WA artists showcase work at Asian Art Biennale in Bangladesh

Artists Monique Tippett, Peteris Ciemitis, Judy Rogers and Jillian Ciemitis.
Artists Monique Tippett, Peteris Ciemitis, Judy Rogers and Jillian Ciemitis.

FOUR WA artists are showcasing their work at the 18th Asian Art Biennale in Bangladesh in September.

The art of Jillian Ciemitis, Judy Rogers, Monique Tippet and Peter Ciemitis explores Australian nature and its relationship to the biennale theme: ‘the effect of technological change in the traditional world’.

Mrs Ciemitis, of Innaloo, is a photographer whose digitally manipulated Banksia series reflects the biennale theme.

Banksia Series by Jillian Ciemitis.

“We are bringing a lot of Australia with the natural elements in our work,” she said.

Her husband Peter uses his art to explore the landscape of the face and psyche.

He has been shortlisted twice for the Archibald Prize and his biennale piece Shock of the New #2 is his depiction of society recoiling at the pace and extent of technological and social change.

“There’s a particular kudos you enjoy from this type of project, because we’re invited by the organisers,” he said.

“It has a lot of gravitas, that’s a thrill.”

Mr Ciemitis will also give a speech at the biennale, which runs throughout September.

Shock of the New #2 by Peteris Ciemitis.

His speech at a two-day symposium will cover the four artists work and offer his outlook on current Australian art.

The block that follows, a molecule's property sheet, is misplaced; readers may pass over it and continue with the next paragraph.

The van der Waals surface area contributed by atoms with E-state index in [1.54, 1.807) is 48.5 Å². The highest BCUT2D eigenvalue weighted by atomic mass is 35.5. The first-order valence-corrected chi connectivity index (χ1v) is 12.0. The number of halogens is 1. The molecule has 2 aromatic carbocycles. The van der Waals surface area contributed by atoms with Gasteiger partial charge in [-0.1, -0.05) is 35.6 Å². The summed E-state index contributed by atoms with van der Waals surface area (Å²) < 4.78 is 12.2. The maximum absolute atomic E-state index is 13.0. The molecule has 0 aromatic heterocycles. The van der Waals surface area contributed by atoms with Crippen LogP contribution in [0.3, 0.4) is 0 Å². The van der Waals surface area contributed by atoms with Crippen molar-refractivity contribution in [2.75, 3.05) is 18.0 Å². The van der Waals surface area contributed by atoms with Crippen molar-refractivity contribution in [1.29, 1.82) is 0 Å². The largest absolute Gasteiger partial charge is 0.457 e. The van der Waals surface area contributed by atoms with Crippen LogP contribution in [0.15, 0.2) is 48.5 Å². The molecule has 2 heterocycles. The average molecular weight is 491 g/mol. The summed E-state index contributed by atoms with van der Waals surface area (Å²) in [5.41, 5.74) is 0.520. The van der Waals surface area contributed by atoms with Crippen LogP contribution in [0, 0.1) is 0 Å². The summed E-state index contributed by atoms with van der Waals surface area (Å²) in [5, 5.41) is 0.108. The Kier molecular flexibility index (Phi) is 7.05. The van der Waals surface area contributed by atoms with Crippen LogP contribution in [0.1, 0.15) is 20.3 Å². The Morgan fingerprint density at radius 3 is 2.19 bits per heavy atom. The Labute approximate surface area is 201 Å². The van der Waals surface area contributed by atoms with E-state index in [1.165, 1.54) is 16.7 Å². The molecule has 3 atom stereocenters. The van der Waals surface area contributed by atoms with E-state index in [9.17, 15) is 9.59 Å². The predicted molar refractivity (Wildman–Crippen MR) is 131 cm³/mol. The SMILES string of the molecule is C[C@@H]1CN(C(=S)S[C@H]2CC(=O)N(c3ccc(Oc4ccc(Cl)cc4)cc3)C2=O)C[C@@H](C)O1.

Ms Tippet’s sculptural and wall-based art is heavily influenced by the natural environment of jarrah forest around her Dwellingup base.

Ms Tippet’s work is all around Perth, including numerous pieces at Sir Charles Gardner Mental Health Hospital and a large piece at the office of the Premier.

The piece she is presenting in Bangladesh is called Transpiration.

Transpiration by Monique Tippett.

It represents the process of a tree absorbing water up through its trunk.

This internal process, where we cannot see the water, alludes to the drought in Australia.

“I have been experimenting with bark and tree forms,” Ms Tippet said.

“I was thinking about how water is dragged up through the trees, all the way up to the canopy.”

Ms Rogers is the fourth artist of the group going to Bangladesh.

Her painting Awe depicts native flora which she sees around her Alexander Heights home, and is set against the harsh and intense sky hues of the Australian summer.

Awe by Judy Rogers.

Ms Rogers is also taking part in an artist in residency program in Russia, which you can read about here.

Mr Ciemitis thanked the Department of Culture and the Arts for its support to attend the biennale.